Although some of the redox changes that occur in biological components may result in deleterious events, this process has recently been tackled as a modulatory event. Advances in our understanding regarding the role of some oxidative/nitrosative reactions revealed that proteins can be structurally and functionally modified by chemical reactions, an epigenetic event known as post-translational modification (PTM). PTMs can function as an "on-off switch" for signaling cascades, and are dependent on the specific generation of redox components such as reactive oxygen species (ROS) and nitric oxide (NO). NO-driven modifications regulate a wide range of cellular processes and have been highlighted as an epigenetic event that protects proteins from proteolytic degradation. On the other hand, ROS-driven modifications are implicated in cell damage in a number of pathological conditions, especially in the cardiovascular system. Therefore, while mitochondrial uncoupling yields the massive production of ROS in the heart, some cellular redox-sensitive pathways trigger PTMs that may play a cardioprotective role. In this review, we present an overview of the oxidative/nitrosative milieu in cardiac pathologies and address the role of the main redox-driven PTMs as epigenetic events in cardioprotection, as well as its regulatory function in cardiomyocyte signaling. Improved understanding of the role of these PTMs in cardiovascular disease can help direct some approaches for future clinical research regarding health risk assessment, as well as inform strategies for disease treatment and prevention.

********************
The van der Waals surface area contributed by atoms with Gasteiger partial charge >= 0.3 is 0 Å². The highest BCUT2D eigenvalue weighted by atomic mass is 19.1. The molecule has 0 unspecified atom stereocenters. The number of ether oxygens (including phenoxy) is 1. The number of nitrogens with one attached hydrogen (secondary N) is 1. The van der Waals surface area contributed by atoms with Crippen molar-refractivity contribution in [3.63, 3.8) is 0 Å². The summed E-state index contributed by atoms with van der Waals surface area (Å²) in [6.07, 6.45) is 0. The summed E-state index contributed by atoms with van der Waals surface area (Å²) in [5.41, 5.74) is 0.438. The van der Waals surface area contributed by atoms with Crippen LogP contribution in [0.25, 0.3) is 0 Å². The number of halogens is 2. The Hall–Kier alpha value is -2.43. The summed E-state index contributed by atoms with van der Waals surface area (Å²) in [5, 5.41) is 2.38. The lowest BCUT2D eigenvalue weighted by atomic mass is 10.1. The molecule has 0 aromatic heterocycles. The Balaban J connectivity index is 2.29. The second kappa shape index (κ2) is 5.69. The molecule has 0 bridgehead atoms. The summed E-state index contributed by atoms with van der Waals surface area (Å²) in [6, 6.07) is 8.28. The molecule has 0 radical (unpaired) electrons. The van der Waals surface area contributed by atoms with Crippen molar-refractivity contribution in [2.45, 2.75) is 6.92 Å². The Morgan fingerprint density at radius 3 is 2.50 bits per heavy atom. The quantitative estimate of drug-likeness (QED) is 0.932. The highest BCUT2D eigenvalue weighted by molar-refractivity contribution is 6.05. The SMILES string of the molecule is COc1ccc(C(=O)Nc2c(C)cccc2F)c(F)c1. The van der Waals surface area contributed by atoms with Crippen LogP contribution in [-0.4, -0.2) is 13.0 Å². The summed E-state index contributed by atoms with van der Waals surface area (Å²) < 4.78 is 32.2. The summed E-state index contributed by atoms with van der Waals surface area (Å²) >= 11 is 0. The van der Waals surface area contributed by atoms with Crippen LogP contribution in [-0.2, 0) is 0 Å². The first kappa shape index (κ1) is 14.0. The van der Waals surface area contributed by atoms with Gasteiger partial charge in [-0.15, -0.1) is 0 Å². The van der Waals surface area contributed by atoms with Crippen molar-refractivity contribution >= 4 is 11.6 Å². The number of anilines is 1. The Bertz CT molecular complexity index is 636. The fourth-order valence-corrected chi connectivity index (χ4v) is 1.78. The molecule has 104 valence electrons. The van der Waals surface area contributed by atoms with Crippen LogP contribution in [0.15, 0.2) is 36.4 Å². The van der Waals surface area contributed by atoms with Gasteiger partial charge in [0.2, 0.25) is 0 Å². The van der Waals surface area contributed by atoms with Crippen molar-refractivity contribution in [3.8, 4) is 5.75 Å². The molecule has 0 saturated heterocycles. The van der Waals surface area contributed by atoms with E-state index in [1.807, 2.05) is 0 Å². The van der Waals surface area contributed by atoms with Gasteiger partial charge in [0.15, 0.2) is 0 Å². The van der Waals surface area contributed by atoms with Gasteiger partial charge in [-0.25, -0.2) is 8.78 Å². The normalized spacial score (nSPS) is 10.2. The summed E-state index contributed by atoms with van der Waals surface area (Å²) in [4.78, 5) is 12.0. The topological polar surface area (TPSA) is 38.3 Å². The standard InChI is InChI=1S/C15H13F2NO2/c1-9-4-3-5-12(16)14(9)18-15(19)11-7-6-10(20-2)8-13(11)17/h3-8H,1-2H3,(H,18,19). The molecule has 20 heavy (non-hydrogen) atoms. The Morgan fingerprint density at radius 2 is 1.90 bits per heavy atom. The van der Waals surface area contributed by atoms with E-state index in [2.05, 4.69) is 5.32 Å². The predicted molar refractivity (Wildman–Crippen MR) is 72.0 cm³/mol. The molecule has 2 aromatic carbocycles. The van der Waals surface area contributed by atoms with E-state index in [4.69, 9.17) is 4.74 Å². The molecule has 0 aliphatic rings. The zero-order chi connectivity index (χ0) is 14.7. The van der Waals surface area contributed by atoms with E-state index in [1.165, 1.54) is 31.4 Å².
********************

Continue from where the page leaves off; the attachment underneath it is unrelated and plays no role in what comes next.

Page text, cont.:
Keywords: Cardiac disease; Cardioprotection; Oxidative stress; Post-translational modifications.
Copyright © 2014 Elsevier Inc. All rights reserved.